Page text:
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This all started about 3 weeks ago on my way to work, I was going 70 MPH down the interstate and my truck just cut out for a split second then kept going. Then when I got off the interstate and pulled up to a stop light it died all together and wouldn't restart. After a few minutes of screwing aroung it finally took off. I changed the fuel filter after work and it ran like a champ. Now about a week after that it cut out on me again while I was driving down the highway and kept going after that just fine. So now I changed the lift pump. Last night on my way home from work it cut out again. I was going down the interstate and it just cut out and I pressed the clutch in goosed the throttle and it kept running, as I was making the last turn before my house it cut out again and almost died completely. I got to looking at a wiring diagram and am kinda thinking maybe it is the fuel shut off on the injector pump or the power that is supplied to it. Looks like it comes from the ignition switch and teh voltage regulator so maybe the ignition switch is starting to go. The voltage meter reads normal so I am thinking that the voltage regulator is fine. Any advice or if someone else has had this problem please help.:buttkick::banghead:
 

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Hi,

Loss of power at 70 mph...the worst.

Lots of people seem to have a problem with a loose or corroded connector at the fuel shut-off solenoid. If you search for it, you will see some people convert to a screw-down eye terminal rather than the slip on terminal.

You are right: could be ignition switch. But, that is not nearly as common as the terminal problem. I would start by bomb-proofing the terminal.

Roy
 

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I would agree. Sounds electrical to me. There are several connectors besides the one on the solenoid, check them as well.
One other possibility is the tip on the shut off solenoid has come loose and blocks the port.
 

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Mine shut off a couple times, both when going above 70. i still havent figured out what caused it. I just thought it was a governer or somthin before I found out thats not how they work lol. Maybe was the LP not keeping up with the injection pump:confused013:. Weird though.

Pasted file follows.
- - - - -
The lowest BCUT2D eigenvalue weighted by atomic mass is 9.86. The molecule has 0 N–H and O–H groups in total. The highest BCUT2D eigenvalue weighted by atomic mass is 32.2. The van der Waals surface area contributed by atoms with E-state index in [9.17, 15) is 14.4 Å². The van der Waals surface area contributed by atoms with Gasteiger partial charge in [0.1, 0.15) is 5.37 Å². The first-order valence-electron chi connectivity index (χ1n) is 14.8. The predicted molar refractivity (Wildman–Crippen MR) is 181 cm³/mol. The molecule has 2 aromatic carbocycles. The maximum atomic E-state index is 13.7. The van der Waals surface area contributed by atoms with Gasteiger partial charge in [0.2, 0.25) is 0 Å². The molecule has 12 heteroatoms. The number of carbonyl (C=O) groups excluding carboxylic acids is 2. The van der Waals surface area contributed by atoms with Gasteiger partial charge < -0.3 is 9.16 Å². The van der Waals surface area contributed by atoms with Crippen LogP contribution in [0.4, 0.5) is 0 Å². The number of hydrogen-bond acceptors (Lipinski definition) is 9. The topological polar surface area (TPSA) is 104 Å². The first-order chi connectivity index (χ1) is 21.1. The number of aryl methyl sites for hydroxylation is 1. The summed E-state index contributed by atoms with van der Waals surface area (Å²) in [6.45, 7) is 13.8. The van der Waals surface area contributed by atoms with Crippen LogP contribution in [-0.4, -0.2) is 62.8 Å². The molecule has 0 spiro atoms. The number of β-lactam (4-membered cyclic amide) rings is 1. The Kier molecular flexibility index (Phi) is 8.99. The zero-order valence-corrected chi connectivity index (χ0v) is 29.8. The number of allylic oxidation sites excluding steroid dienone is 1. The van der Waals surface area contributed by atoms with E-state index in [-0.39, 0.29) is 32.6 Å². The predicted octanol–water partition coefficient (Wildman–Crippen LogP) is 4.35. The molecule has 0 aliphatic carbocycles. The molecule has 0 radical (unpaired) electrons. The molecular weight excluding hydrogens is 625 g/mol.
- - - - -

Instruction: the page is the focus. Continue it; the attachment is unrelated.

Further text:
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Could be water in fuel system, my 2nd gen did that this summer. I drained fuel filter and put some Power service in the white bottle in it and took care of the problem.
 

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Discussion Starter #6
I add power service everytime i fill up and last time i added the stuff in the white bottle. I got thinking about it and it almost seems like it is temp related somehow, because the first time it did it was on my way to work for a night shift and it was not very cold out. The next morning after I changed the fuel filter it ran fine on the way home and it was about 0 out. Now the last time it did it I was going to work in the morning and it was about 20 degrees out and it ran fine but then on the way home that evening it was about 40 or so degrees and it started acting up again. Not sure if when it is cold out it is enough to cool a wire or something well enough to work but when it warms up the wire overheats and loses its ability to conduct electricity. I am thinking about running a temprary wire to the unused arm on the electrode at the injector pump and unhooking the factory one and seeing if it runs ok like that to try and narrow this down.
 

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A loose terminal on the solenoid could do that or if the wire isn't making a good connection on the terminal. As a temporary troubleshoot you could run a hot wire to a toggle switch and put on the solenoid.